It is relatively inexpensive—say 1 percent of the annual pork barrel—to do a scientific socioeconomic survey of a district, to aid a congressional representative in preparing an excellent Soda or State of the District Address. A bit of coordinated assistance by the congresspersons in a province could provide the provincial governor with good survey data from which to do an excellent Sopa or State of the Province Address.
For Quezon City where we are based, SWS is pleased to report having done surveys that enable Mayor Herbert Bautista to render an accurate Soca, or State of the City Address, whenever called for. As a guest at SWS two weeks ago, Mayor Bautista showed his keen awareness of the city government’s report card as graded by his constituents. He knows the passing subjects, and the subjects “needing improvement.” Having been conditioned by formal training in public administration at the University of the Philippines, he is a mayor who is equally open to good news and bad news, as long as they are scientifically grounded.
Perhaps Manila Mayor Erap Estrada and Makati Mayor Junjun Binay are also being aided by surveys about wellbeing and governance in their cities; I do not know for sure. Certainly, they are familiar with survey reportage; and the Pamantasan ng Maynila and the Pamantasan ng Makati, for instance, are quite capable of doing such research for them.
Local government units have no counterpart for the national statistical agencies that fortify a presidential Sona or State of the Nation Address, but that have no mandate to provide provincial, much less city, data on an annual basis. The national agencies’ occasional provincial data (as in the Philippine Human Development Report 2013, for example) are useful for a president’s geographical policy, rather than for a governor’s analysis of socioeconomic trends in his province over time.
Local governments deserve their own statistics (see my column “The Bangsamoro deserves statistics,” Inquirer, 10/13/2012). They should not depend on the national government for it. They should take the initiative.
Not only Metro Manila, but practically every province and major city, has at least one university or college capable of decent-quality social survey operations. Social surveying is relatively straightforward. It is not rocket science. Its critical ingredients are discipline and integrity.
In general, a local survey center is better-equipped to gather data relevant to local issues than one based in Metro Manila. It can readily design a questionnaire in the local language or languages (some provinces have more than one).
A survey unit attached to a local academic institution would not necessarily be a pure cost-center, but can be self-supporting from work that is increasingly being funded for planning and evaluation of public development projects.
A local government’s survey unit can choose its own sample size. What is better of the following two equal-cost options—getting data with a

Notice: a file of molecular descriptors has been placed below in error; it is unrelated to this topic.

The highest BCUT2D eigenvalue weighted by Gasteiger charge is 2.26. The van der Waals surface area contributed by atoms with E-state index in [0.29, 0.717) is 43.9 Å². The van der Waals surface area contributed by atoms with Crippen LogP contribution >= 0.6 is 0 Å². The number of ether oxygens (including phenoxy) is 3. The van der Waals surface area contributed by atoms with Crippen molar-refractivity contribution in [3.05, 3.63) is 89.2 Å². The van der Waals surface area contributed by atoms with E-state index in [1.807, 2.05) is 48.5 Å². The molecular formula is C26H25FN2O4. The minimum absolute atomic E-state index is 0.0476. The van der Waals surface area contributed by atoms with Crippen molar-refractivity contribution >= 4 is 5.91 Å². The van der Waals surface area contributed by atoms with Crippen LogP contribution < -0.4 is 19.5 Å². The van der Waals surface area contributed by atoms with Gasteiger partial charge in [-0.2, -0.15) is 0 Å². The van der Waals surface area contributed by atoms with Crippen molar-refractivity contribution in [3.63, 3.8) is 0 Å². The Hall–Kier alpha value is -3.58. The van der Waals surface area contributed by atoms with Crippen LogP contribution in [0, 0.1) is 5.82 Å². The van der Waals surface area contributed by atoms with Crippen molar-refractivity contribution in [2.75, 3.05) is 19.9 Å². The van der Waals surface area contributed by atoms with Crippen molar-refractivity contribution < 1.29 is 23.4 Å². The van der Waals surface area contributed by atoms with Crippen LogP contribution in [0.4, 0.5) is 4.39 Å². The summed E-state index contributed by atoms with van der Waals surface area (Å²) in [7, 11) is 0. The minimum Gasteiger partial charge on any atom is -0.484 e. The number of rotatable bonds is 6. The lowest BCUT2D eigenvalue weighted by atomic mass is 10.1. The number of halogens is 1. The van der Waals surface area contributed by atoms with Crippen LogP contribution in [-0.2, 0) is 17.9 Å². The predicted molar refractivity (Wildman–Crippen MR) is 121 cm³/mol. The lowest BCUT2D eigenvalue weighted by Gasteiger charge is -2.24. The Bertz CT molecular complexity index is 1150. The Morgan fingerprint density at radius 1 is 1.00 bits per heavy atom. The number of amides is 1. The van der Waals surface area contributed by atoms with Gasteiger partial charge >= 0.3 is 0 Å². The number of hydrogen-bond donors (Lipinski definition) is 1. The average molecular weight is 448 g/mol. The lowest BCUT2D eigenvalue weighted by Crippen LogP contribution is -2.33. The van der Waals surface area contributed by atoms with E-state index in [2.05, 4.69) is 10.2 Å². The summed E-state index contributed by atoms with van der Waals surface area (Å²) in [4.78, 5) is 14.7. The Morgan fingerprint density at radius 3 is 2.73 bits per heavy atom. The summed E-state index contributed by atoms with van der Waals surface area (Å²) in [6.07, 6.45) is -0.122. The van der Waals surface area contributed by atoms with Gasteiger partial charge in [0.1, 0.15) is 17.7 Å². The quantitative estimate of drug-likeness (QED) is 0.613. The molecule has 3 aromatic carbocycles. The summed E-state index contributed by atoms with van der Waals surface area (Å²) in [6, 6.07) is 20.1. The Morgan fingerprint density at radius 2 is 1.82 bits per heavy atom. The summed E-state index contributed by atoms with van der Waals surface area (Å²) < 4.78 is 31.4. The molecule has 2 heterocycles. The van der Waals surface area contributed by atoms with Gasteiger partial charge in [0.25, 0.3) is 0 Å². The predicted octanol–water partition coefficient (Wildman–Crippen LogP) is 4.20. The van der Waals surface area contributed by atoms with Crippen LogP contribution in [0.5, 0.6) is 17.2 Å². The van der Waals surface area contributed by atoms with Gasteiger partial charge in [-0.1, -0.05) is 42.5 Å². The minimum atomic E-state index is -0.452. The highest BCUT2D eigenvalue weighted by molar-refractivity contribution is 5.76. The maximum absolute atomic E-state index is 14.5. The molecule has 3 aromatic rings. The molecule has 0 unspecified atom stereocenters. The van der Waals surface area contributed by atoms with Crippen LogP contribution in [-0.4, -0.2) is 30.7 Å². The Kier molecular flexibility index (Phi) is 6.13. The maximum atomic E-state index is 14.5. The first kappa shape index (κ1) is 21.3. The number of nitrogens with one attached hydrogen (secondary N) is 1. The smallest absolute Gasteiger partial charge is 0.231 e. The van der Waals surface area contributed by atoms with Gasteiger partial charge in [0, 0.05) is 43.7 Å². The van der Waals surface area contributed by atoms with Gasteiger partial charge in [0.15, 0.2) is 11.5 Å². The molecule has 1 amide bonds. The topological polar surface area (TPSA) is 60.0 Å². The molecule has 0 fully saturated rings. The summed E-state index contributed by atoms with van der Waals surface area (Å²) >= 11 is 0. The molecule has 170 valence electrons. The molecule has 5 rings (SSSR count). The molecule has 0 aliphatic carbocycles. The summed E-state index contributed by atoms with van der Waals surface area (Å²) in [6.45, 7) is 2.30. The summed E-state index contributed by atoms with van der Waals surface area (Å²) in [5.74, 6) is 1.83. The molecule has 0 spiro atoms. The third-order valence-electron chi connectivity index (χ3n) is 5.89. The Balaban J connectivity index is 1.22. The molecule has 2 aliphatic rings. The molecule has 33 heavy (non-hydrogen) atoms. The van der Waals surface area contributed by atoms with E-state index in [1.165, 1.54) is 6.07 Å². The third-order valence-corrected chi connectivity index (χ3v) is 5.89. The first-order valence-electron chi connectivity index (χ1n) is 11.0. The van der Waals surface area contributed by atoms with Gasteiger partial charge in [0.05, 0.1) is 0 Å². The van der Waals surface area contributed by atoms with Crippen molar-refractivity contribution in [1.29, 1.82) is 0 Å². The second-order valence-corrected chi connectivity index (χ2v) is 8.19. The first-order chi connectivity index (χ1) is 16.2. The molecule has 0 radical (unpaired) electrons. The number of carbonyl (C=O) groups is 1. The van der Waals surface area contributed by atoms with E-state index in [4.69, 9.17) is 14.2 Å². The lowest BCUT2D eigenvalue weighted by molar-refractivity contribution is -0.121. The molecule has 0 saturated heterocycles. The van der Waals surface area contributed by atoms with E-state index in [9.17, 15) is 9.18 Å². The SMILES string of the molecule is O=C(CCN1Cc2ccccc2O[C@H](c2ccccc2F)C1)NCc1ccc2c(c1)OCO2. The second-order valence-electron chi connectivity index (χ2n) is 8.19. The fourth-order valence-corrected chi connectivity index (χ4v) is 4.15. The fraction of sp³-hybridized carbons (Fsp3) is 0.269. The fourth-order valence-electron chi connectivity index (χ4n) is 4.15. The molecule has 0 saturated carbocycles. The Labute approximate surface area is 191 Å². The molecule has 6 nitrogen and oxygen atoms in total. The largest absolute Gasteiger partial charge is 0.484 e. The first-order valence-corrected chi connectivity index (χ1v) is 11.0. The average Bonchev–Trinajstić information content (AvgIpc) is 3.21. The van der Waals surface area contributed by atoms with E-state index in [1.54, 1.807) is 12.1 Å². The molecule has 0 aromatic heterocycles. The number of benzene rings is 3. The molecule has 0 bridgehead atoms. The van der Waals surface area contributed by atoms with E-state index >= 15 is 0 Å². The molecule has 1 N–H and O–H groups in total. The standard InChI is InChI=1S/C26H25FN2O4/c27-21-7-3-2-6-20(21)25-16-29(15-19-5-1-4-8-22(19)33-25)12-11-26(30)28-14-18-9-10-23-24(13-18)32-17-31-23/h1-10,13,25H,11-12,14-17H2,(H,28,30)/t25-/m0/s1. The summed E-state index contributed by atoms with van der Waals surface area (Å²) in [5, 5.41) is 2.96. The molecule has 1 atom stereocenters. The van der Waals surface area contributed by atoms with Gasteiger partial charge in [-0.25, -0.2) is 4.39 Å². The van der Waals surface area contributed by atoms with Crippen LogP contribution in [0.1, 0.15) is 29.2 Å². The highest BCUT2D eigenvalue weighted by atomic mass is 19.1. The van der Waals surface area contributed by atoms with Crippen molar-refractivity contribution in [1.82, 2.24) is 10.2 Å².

4 percent error margin (sample size 650) once a year, or getting data with a 6 percent error margin (sample size 325) twice a year? Accuracy is tradable for timeliness. What is timely for national policy may not be timely for local policy.
A local survey center would base its agenda on local rather than national priorities. It would include local opinions on public issues, since opinion polling is hardly ever done by the national statistical agencies. How better than by scientific polling to find out the community’s views on human rights, reproductive health, divorce, gay marriage, disaster preparedness, pork barrel, etcetera?
The so-called “public consultation” is no substitute for anonymous opinion polling. Familiarization with opinion polls will teach local communities to recognize as charlatans those politicians who claim that a sample of a few hundred cannot possibly represent an electorate of several hundred thousand.
A smart politician doesn’t want his adversaries to be ahead in knowing the true state of public opinion. By using open/published polling rather than secret polling, he can let his constituents know that he knows, and understands, what they truly want. Free, open and informed public opinion is vital for democracy.
A local survey center has room for statistical innovation. It should not be shy about being ahead of other local government units in having its own types of surveys about economic deprivation. It should not hesitate to establish local norms for poverty and specific basic needs, even if different from norms in other areas.
Local survey centers should carefully archive and preserve their data in order to learn, first, what happened over time; and, gradually, to understand why it happened. Data that are “old” will nevertheless yield new knowledge, firstly by bringing in the time element, and secondly by being re-analyzed, in manners not thought of before. Survey data are like books that can be re-read for new lessons; a book’s lessons are not depletable like mineral deposits.
Within a local government area like a province, survey competition by different, independent, institutions should be encouraged. In particular, they should engage in election surveys every three years, and face the challenge of correctly predicting the winners and losers. A multiplicity of scientific surveys will result in convergence towards the truth. Unscientific surveys will be exposed, and die off naturally.
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